Flexible plastic displays a wraparound dashboard in your car?

Posted by Muhammed Posted on Tuesday, October 01, 2013

Flexible plastic displays

Let’s face it – most car dashes are pretty ugly. Clunky dials have now been replaced by clunky digital displays. The closest we’re getting to our promised super-slick, space-age technology is the use of Heads Up Displays (HUD) in more expensive models. But as ‘driverless cars’ become a distinct possibility in the near future, how could flexible plastic electronics enhance the driving experience for both passengers and drivers? 

Head’s up… 

Firstly, let’s take a quick look at the actual concept of a head’s up display. Currently, these are still pretty much restricted to high-end models, although they are now starting to filter down into more family-friendly vehicles. Leading the charge is Vauxhall, who’s concept car known as the Monza foregoes the traditional dashboard principle entirely in favour of a modular LED projection display. There’s also rumours that parts of the dashboard will be voice activated, although considering that VA has a long way to go to be truly successful, that could be either a blessing - or a curse.

However, this ties in well with current exploration into the use of flexible plastic electronics in the automotive trade, and particularly to replace the traditional dashboard set-up that we’re familiar with. Projected head’s up displays are already a reality, but what flexible electronics could bring to the party is a completely new and ultra-lightweight dash that is truly a ‘wraparound’ design.

It’s a matter of transposing the technology currently being developed by R&D companies such as Plastic Logic for paper-thin, flexible screens using e-ink, and incorporating them into an automotive design framework. The current flexible screens can be bent, twisted and even folded with no distortion to the image produced by the e-ink, making them perfect for use on curved surfaces such as a dashboard. Combined with the existing head’s up display technology, this would give the driver and the passenger all the information they need in a format that doesn’t distract the driver in particular from concentrating on the road ahead.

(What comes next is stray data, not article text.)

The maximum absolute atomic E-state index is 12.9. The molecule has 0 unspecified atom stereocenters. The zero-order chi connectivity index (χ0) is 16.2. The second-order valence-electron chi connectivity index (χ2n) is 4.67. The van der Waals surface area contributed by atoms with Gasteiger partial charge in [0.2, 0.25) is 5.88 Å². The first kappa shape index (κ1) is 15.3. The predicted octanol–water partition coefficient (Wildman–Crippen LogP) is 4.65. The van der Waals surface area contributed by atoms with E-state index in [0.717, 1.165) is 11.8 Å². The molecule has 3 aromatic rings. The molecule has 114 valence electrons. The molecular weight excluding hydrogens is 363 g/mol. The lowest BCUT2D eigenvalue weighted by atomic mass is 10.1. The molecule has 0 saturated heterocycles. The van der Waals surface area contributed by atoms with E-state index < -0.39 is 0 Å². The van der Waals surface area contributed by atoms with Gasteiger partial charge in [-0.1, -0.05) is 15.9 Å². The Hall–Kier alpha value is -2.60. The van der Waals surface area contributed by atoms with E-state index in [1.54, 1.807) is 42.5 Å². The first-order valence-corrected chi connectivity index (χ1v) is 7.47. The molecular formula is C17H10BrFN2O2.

For rear seat passengers, flexible plastic display screens could easily replace the existing LCD display screens in the backs of headrests, making them lighter, more robust and, crucially, less likely to cause facial injuries in the event of an impact. Whilst the current framerate of flexible plastic display screens is not yet at a fast enough speed to cope with HD images, advances on both that and the use of colour is moving forward. “Plastic Logic’s development of a colour flexible plastic display is particularly significant, since the same process could enable unbreakable, flexible display solutions with other media such as LCD and OLED," commented Plastic Logic’s CEO Indro Mukerjee recently.

The automotive industry is focusing on efficiency at the moment, due to depleted natural resources. That means cars need to be lighter, and the incorporation of flexible plastic and projected head’s up displays could shave kilos off the final weight of a vehicle, dramatically improving its fuel efficiency.

But that doesn’t have to be at the expense of good design, and again, flexible display screens in particular lend themselves well to blending into futuristic, sleek stylings that will appeal to a demanding public. Expect to see a lot more flexible screen technology within the automotive industry in the coming years. 

Author Bio: - Verena blogs about gadgets and technology, covering everything from the latest mobile advancements to display technology. When she’s not online Verena enjoys swimming, cycling and travelling the world.